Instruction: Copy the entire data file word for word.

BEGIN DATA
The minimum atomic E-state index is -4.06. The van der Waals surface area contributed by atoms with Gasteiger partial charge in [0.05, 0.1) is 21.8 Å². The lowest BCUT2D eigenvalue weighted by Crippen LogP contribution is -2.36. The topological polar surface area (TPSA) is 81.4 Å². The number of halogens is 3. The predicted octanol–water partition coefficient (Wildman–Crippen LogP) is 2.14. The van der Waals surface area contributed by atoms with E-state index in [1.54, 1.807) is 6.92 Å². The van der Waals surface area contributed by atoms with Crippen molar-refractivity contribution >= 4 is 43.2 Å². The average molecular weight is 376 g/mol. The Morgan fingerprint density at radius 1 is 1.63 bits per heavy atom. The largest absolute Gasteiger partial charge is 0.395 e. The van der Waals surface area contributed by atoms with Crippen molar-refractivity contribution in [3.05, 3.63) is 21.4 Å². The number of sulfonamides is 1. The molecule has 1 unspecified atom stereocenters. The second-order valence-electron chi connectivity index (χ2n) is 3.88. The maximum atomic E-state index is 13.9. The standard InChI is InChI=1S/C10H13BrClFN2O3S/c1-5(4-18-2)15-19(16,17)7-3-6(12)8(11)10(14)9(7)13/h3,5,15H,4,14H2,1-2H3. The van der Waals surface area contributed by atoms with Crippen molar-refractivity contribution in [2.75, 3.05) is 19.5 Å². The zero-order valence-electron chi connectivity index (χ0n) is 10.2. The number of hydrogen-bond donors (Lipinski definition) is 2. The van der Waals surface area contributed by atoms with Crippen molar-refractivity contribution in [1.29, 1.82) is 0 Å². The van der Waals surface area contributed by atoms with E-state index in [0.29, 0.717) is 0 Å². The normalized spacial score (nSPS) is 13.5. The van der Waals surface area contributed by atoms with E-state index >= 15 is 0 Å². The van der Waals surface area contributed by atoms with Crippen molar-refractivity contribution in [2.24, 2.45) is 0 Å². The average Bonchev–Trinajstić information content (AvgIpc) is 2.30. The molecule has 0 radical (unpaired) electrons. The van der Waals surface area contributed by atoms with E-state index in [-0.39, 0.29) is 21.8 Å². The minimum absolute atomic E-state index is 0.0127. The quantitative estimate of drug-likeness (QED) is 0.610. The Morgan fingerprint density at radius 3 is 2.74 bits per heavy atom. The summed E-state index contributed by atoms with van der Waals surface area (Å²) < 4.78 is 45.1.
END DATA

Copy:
The minimum atomic E-state index is -4.06. The van der Waals surface area contributed by atoms with Gasteiger partial charge in [0.05, 0.1) is 21.8 Å². The lowest BCUT2D eigenvalue weighted by Crippen LogP contribution is -2.36. The topological polar surface area (TPSA) is 81.4 Å². The number of halogens is 3. The predicted octanol–water partition coefficient (Wildman–Crippen LogP) is 2.14. The van der Waals surface area contributed by atoms with E-state index in [1.54, 1.807) is 6.92 Å². The van der Waals surface area contributed by atoms with Crippen molar-refractivity contribution >= 4 is 43.2 Å². The average molecular weight is 376 g/mol. The Morgan fingerprint density at radius 1 is 1.63 bits per heavy atom. The largest absolute Gasteiger partial charge is 0.395 e. The van der Waals surface area contributed by atoms with Crippen molar-refractivity contribution in [3.05, 3.63) is 21.4 Å². The number of sulfonamides is 1. The molecule has 1 unspecified atom stereocenters. The second-order valence-electron chi connectivity index (χ2n) is 3.88. The maximum atomic E-state index is 13.9. The standard InChI is InChI=1S/C10H13BrClFN2O3S/c1-5(4-18-2)15-19(16,17)7-3-6(12)8(11)10(14)9(7)13/h3,5,15H,4,14H2,1-2H3. The van der Waals surface area contributed by atoms with Crippen molar-refractivity contribution in [2.75, 3.05) is 19.5 Å². The zero-order valence-electron chi connectivity index (χ0n) is 10.2. The number of hydrogen-bond donors (Lipinski definition) is 2. The van der Waals surface area contributed by atoms with Crippen molar-refractivity contribution in [1.29, 1.82) is 0 Å². The van der Waals surface area contributed by atoms with E-state index in [0.29, 0.717) is 0 Å². The normalized spacial score (nSPS) is 13.5. The van der Waals surface area contributed by atoms with E-state index >= 15 is 0 Å². The van der Waals surface area contributed by atoms with Crippen molar-refractivity contribution in [2.24, 2.45) is 0 Å². The average Bonchev–Trinajstić information content (AvgIpc) is 2.30. The molecule has 0 radical (unpaired) electrons. The van der Waals surface area contributed by atoms with E-state index in [-0.39, 0.29) is 21.8 Å². The minimum absolute atomic E-state index is 0.0127. The quantitative estimate of drug-likeness (QED) is 0.610. The Morgan fingerprint density at radius 3 is 2.74 bits per heavy atom. The summed E-state index contributed by atoms with van der Waals surface area (Å²) < 4.78 is 45.1.